Happily married people who undergo major heart surgery are three times more likely to survive than those who are unmarried, according to a new study. In addition, while women only enjoy the additional health benefit if they and their husband are happy together, men gained most of the benefit regardless.
Children raised by cohabiting parents are at a greater risk of suffering psychological stress, physical abuse and of causing trouble at school, according to a new study. The report, Why Marriage Matters, 3rd edition, published by the National Marriage Project in the US, says that cohabitation is now a bigger problem for children than divorce.
The US state of Illinois has been given the right to stop funding Catholic adoption agencies in four dioceses after a ruling by a Circuit Court judge. Catholic Charities, the umbrella group running the adoption services, had argued that the state did not have the right to terminate their contracts, as the reason for the termination was the organisation's religious beliefs.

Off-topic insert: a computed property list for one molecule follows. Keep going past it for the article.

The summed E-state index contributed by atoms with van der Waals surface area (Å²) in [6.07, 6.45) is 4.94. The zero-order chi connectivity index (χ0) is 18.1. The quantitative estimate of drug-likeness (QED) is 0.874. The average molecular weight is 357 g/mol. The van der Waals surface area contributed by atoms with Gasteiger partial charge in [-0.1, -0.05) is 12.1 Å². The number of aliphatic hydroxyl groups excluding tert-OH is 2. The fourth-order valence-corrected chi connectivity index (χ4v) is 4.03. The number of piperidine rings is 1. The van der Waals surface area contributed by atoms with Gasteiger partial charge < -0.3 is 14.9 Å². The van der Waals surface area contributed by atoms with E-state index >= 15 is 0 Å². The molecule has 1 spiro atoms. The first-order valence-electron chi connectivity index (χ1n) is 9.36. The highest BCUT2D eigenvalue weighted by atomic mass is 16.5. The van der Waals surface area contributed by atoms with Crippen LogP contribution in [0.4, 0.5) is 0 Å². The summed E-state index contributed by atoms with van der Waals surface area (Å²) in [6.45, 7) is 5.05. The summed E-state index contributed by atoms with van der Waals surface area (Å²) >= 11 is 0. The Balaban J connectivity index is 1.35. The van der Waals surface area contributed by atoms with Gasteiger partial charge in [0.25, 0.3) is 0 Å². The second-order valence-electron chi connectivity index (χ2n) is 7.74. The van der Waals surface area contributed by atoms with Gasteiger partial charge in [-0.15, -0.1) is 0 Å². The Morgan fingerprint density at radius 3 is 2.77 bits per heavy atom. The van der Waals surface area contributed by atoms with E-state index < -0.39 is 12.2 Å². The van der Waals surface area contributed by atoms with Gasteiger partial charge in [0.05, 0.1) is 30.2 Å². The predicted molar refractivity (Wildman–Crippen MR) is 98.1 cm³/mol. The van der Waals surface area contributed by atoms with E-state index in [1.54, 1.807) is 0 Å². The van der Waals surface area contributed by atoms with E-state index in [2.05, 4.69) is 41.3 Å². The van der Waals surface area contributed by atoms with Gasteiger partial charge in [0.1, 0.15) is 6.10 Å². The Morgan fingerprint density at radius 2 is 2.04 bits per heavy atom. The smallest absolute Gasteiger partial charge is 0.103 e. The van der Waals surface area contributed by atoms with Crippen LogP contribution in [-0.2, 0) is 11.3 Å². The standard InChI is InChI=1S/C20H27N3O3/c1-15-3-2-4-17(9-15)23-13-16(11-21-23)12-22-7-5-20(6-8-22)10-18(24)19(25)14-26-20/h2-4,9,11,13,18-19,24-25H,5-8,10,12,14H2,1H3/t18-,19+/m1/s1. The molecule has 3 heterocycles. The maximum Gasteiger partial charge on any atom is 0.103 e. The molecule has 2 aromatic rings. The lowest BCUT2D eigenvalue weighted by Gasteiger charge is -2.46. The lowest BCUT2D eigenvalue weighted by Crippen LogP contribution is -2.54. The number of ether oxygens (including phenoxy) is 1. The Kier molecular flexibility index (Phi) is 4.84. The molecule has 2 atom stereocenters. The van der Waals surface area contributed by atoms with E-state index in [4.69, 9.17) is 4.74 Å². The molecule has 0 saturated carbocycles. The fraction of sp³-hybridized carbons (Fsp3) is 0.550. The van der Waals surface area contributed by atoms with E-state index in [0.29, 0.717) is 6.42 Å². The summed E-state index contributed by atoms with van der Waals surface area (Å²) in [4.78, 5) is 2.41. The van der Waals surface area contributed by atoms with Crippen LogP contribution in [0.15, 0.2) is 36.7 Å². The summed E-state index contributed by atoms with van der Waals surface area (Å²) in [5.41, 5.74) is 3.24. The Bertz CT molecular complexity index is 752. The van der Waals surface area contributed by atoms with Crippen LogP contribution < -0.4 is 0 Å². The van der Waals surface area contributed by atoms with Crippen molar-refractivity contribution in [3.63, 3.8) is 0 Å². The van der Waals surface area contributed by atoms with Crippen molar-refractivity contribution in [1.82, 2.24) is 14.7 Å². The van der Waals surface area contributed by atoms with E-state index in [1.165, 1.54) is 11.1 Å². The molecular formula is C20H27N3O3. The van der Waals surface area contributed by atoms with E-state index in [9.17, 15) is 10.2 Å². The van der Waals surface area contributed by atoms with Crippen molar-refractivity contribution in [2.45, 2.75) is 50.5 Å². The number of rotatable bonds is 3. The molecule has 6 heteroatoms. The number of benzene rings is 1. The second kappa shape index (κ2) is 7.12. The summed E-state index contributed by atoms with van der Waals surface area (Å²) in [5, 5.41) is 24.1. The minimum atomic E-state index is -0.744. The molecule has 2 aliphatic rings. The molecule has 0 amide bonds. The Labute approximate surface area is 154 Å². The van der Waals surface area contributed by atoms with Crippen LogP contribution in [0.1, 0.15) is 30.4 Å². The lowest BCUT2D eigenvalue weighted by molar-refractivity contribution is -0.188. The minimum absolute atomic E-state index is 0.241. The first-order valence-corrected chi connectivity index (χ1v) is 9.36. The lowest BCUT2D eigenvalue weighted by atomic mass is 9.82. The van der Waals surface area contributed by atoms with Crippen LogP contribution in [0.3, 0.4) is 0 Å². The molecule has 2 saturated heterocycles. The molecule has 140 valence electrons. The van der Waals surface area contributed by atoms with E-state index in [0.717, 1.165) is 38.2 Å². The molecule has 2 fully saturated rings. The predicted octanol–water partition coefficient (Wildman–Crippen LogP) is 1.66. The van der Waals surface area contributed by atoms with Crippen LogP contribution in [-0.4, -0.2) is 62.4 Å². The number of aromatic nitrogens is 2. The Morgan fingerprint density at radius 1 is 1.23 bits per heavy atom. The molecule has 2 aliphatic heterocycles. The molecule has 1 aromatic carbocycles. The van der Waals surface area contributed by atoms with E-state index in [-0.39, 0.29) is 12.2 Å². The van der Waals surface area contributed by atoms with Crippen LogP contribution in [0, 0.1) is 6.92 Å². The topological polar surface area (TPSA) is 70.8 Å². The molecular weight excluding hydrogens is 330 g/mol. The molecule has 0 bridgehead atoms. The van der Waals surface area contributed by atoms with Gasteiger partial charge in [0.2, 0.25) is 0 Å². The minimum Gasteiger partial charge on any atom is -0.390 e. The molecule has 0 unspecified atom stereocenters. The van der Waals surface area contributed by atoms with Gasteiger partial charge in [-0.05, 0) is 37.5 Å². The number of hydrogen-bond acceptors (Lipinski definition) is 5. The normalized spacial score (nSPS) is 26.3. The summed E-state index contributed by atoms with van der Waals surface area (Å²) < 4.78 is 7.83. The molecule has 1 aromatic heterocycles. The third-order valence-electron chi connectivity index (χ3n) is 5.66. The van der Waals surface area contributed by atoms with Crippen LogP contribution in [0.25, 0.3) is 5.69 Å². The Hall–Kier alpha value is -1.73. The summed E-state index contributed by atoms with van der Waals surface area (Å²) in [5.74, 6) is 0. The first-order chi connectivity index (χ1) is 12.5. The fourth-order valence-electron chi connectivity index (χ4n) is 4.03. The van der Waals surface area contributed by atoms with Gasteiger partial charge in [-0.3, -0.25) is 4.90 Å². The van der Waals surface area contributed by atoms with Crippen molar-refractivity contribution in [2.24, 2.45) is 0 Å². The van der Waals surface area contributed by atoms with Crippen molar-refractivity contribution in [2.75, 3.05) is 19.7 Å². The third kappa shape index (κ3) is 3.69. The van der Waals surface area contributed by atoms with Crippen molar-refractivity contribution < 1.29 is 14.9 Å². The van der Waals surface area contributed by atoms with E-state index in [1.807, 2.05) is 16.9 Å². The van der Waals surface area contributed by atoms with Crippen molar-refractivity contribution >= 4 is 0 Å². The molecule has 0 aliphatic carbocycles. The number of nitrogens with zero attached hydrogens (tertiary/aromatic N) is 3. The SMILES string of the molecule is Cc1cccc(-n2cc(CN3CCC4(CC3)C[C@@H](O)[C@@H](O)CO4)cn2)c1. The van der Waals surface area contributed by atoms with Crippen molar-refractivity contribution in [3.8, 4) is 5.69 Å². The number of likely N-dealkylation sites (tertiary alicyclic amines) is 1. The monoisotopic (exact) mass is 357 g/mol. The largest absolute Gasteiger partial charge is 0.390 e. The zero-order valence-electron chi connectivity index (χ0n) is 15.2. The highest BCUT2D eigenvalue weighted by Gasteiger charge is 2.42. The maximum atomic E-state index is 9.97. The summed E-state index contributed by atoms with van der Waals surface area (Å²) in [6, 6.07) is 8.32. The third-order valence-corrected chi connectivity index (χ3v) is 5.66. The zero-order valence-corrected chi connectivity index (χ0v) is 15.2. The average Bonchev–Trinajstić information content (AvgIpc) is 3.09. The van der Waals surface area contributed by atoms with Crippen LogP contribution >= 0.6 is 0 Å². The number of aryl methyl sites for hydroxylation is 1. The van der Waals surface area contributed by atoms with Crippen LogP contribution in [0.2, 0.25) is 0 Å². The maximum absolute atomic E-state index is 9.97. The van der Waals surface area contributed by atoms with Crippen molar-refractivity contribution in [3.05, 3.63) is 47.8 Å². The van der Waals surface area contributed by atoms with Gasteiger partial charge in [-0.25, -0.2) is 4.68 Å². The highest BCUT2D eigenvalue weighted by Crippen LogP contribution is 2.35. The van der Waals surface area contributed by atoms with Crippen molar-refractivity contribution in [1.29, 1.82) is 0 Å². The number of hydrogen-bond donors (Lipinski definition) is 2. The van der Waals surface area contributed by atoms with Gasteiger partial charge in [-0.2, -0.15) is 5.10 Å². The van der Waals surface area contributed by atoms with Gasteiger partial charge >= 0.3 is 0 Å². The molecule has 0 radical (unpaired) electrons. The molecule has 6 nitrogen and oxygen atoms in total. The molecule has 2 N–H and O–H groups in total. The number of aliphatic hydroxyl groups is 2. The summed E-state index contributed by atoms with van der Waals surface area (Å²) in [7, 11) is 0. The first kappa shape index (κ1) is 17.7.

Reforms aimed at making it harder for couples to obtain divorces in the US are being touted as part of the solution to runaway government spending. According to figures from the University of Virginia’s National Marriage Project, a new single-parent family with children, created as a result of divorce, can cost the government $20,000 to $30,000 a year.
Former Fianna Fáil TD Mary O’Rourke has criticised the Government for its relative silence on the child protection failures of the HSE. Speaking yesterday at the Merriman School, Ms O'Rourke noted that the Taoiseach had gotten “great kudos” for his speech condemning the Church over its failures in handling clerical sexual abuse of children.